Equity compensation, often in the form of stock options, is a critical tool used by startups to attract, retain, and incentivize quality employees. But stock options have a downside: current tax law requires that employees pay an immediate tax when they exercise their options, usually long before they can sell those stocks to realize their full economic value. Fortunately, a bill being considered today by the House Ways and Means Committee could remedy this problem.
The patent system was enshrined in the American Constitution as a tool to promote innovation and invention. But as we have lamented again, and again, and again, the current system often has the opposite effect. In recent years, patent trolls—more politely known as non-practicing entities or NPEs—have hijacked the patent system, amassing hundreds and thousands of overbroad, low-quality patents with the sole purpose of suing and forcing companies into costly settlements. Unfortunately, this abusive patent litigation disproportionately impacts startups, entrepreneurs, and innovators (more than 80 percent of patent troll victims are small- and medium-sized businesses, and 55 percent of troll suits are filed against companies with revenues of less than $10 million).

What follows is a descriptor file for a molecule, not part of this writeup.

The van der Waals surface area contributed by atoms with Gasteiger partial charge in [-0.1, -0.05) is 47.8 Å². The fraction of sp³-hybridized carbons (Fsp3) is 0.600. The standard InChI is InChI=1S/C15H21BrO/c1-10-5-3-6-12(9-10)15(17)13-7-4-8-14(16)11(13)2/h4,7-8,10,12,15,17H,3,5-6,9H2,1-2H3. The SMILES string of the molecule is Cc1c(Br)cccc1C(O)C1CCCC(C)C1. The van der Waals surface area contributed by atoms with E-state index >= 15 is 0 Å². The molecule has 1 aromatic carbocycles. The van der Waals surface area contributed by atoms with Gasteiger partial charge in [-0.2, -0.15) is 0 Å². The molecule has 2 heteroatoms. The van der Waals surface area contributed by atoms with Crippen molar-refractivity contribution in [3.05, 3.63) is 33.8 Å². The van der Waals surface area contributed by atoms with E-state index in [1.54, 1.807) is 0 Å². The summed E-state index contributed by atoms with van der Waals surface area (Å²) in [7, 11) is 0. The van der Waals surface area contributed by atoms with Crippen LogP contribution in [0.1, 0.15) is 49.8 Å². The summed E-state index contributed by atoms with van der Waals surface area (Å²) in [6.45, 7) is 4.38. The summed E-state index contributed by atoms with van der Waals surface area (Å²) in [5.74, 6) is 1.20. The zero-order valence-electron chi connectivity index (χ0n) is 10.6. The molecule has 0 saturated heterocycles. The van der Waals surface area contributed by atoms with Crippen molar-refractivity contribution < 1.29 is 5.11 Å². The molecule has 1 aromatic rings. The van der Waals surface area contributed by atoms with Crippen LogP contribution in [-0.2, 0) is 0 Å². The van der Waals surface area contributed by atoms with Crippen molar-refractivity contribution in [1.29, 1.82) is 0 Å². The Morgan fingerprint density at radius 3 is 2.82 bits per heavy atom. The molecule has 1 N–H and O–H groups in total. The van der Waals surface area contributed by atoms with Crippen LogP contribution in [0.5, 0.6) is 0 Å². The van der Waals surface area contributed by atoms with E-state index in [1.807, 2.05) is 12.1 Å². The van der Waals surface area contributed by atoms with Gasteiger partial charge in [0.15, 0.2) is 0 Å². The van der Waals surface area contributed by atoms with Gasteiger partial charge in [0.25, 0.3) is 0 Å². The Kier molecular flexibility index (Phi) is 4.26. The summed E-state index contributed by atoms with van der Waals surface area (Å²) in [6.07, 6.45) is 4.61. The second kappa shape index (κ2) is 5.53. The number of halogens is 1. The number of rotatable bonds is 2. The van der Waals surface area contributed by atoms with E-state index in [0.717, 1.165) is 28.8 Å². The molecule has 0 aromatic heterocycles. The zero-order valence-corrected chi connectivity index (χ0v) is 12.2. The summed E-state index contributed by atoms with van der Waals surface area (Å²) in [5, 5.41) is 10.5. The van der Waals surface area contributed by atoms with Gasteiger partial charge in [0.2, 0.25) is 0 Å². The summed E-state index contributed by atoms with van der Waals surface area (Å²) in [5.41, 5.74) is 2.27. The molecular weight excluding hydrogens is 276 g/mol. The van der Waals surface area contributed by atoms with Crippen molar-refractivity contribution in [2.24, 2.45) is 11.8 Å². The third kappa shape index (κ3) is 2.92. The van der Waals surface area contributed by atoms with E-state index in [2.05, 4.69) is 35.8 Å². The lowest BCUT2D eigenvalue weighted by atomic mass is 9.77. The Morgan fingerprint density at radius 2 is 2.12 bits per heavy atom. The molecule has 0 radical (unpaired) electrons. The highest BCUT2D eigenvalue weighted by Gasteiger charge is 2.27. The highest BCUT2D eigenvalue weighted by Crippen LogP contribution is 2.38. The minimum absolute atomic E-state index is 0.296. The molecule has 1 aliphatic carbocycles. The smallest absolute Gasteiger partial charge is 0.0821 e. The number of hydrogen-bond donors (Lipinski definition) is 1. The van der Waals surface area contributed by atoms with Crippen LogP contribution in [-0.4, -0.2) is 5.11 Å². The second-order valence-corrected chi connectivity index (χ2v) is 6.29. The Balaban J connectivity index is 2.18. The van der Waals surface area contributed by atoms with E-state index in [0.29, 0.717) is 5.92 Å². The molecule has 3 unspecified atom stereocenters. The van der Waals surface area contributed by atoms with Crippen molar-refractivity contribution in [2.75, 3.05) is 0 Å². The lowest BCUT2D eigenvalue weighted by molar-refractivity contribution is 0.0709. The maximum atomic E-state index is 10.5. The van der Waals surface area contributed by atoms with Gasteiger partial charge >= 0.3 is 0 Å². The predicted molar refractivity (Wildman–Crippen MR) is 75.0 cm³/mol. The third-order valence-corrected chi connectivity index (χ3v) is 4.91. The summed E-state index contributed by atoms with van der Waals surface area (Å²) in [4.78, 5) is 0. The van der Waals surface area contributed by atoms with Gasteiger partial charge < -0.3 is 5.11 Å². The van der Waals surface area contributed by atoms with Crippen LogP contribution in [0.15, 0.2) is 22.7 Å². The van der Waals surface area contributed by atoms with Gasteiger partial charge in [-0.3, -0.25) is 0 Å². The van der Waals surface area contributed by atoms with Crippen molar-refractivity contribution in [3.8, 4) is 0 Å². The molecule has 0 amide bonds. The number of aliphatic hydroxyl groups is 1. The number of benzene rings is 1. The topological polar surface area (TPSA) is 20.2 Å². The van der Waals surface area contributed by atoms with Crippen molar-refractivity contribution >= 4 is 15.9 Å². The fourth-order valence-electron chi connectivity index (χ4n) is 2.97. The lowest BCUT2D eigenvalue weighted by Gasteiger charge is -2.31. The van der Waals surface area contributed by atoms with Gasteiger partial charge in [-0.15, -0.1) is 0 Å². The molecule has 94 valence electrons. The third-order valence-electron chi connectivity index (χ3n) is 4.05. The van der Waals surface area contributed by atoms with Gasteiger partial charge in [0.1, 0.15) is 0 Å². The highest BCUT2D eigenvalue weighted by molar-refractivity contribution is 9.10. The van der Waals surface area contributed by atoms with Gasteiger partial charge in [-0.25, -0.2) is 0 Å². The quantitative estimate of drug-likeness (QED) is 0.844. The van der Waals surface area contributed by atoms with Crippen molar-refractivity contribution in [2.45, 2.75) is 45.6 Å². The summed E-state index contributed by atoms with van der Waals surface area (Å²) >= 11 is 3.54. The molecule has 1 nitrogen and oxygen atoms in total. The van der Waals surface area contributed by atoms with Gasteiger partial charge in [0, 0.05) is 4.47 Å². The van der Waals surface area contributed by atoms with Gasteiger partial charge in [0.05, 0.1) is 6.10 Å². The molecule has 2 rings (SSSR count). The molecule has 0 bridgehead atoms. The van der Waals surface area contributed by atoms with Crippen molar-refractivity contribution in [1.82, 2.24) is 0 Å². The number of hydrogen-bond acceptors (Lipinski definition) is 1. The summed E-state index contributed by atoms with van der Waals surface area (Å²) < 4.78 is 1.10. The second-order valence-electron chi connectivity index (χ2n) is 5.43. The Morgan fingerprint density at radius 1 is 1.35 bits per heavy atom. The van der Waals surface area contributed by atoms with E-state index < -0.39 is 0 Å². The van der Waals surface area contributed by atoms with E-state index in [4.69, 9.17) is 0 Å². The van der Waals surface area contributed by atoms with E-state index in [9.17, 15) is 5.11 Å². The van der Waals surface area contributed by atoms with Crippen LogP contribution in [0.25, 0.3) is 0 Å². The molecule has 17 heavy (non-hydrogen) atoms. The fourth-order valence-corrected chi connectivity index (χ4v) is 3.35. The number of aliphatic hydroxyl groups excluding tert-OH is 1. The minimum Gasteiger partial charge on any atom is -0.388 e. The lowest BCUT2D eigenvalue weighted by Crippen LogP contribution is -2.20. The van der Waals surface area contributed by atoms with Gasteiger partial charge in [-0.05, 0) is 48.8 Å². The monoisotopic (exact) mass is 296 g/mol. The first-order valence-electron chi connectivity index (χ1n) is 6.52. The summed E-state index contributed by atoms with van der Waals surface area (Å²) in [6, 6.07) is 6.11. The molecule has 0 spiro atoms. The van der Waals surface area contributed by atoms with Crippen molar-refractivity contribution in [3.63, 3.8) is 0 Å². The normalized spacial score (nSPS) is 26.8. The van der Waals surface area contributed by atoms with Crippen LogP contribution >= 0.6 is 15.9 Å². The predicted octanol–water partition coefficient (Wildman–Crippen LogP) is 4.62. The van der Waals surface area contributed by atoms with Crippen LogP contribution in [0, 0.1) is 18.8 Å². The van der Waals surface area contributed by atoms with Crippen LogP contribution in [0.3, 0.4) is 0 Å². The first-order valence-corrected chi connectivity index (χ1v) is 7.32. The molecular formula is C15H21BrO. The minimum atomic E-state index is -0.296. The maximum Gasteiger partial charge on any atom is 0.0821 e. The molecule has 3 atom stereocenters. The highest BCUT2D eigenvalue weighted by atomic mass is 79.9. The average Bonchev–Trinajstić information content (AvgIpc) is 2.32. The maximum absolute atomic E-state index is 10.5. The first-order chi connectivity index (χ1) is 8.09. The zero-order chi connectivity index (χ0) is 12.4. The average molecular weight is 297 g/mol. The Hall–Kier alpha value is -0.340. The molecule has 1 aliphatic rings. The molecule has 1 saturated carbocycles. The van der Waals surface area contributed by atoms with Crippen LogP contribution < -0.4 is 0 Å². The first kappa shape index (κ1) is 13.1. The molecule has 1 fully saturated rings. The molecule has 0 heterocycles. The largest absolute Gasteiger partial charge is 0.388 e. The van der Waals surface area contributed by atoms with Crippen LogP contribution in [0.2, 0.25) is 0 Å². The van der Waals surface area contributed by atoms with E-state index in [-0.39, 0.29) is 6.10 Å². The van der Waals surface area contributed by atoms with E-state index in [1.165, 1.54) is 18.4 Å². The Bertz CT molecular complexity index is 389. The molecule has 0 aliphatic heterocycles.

For decades, the tech and startup community paid little attention to Washington, D.C. Entrepreneurs chose to focus their energies on building their companies, without much regard for the happenings of Congress or state legislatures. But in recent years, startups have begun to recognize that the decisions made by policymakers in a distant city can have a huge impact on their day-to-day operations and bottom lines. While the lawmaking process might seem long, laborious, and, at times, incomprehensible, it is more important than ever for the entire startup ecosystem to proactively engage policymakers at all levels of government—not only to foster a startup-friendly environment but also to anticipate and shape important policy debates that will affect America and the tech and startup communities for years to come.
Engine is excited to announce that we will be hitting the road again this October for Revolution’s fifth Rise of the Rest tour. Rise of the Rest is a road show to highlight and support entrepreneurship across America. Over the past four tours, we’ve had the chance to see thriving startup ecosystems in places like Baltimore, Nashville, and Detroit.